Australia’s banks are probably a month away from deciding if they’re going to increase interest rates once again, deciding between being popular or being profitable.
The three-month bank bill swap rate, which Australian banks use to gauge borrowing costs, rose one quarter of one per cent in March, the biggest monthly gain since September 2010. This is being driven by a number of factors including increases to US interest rates and changes to bank regulations here in Australia.
However, most of the movement is due to the economic uncertainty around the US-China trade 'war of words'. While it is currently very heated, it's hoped this exchange will settle to a more normal discussion and if so, the bill rate might ease back a little. If it doesn’t, the banks will have few options.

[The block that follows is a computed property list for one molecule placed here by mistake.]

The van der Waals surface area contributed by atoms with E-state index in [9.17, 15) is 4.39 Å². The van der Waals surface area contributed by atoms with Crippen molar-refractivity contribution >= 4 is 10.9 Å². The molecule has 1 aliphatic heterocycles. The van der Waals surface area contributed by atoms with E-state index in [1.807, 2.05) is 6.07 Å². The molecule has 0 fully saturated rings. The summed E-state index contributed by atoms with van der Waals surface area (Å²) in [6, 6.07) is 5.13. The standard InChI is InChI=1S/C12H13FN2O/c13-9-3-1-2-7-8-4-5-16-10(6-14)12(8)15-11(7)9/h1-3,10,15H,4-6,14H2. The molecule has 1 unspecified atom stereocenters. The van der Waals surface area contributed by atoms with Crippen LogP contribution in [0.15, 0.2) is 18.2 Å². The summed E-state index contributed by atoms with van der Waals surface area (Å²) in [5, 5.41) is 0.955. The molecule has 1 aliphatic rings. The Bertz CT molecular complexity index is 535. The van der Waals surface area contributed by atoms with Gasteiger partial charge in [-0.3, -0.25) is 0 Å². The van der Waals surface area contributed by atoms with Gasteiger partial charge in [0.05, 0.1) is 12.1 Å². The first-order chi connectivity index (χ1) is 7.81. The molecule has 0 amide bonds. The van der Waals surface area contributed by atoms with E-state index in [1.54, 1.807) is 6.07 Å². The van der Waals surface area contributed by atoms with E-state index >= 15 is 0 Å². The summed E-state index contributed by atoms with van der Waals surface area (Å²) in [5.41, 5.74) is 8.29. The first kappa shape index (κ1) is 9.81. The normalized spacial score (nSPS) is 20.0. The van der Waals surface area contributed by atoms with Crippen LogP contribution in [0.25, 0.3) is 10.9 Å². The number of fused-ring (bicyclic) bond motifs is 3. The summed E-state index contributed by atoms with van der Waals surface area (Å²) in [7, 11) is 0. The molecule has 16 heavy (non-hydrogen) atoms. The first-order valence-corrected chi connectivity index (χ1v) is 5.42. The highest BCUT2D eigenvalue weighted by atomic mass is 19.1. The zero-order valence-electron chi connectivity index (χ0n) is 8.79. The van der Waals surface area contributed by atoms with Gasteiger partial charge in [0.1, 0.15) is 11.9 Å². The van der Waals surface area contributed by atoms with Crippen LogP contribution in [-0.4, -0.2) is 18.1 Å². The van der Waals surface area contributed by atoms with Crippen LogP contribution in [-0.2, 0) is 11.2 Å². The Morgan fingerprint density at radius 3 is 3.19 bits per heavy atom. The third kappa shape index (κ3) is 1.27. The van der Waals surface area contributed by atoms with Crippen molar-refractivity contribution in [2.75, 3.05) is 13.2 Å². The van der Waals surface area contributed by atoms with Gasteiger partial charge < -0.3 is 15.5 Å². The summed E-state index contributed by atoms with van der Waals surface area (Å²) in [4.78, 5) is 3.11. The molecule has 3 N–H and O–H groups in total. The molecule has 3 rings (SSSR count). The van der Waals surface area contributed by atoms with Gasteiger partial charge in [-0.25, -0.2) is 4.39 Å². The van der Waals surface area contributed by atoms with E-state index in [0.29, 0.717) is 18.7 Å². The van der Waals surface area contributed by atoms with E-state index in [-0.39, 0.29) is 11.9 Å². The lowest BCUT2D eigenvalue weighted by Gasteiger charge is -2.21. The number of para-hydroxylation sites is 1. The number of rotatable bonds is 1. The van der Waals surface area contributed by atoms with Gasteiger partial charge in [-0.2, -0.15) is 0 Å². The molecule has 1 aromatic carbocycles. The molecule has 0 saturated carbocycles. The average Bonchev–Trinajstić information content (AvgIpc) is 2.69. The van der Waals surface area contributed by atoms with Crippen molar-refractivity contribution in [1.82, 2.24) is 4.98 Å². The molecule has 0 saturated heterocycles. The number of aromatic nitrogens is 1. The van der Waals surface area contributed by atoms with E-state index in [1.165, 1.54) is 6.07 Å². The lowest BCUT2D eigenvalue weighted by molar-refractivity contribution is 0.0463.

The first is to bear the higher costs, which would squeeze their margins and reduce their profits. The second is to reduce the interest paid on deposits, and the third would be to hike interest rates on loans to customers, particularly home loans.
Most analysts think the banks will bear the current margin squeeze for at least another month before it erodes their profits to such an extent that they’ll feel compelled to act. Although recently, and without fanfare, Suncorp increased their standard variable home loan rate by 0.05 per cent.
It should be noted, the lift in Bank Bill Swap rates has nothing to do with the Reserve Bank Cash Rate which is expected to remain stable for at least the next six months.
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(Source: Sydney Morning Herald; Your Mortgage Magazine)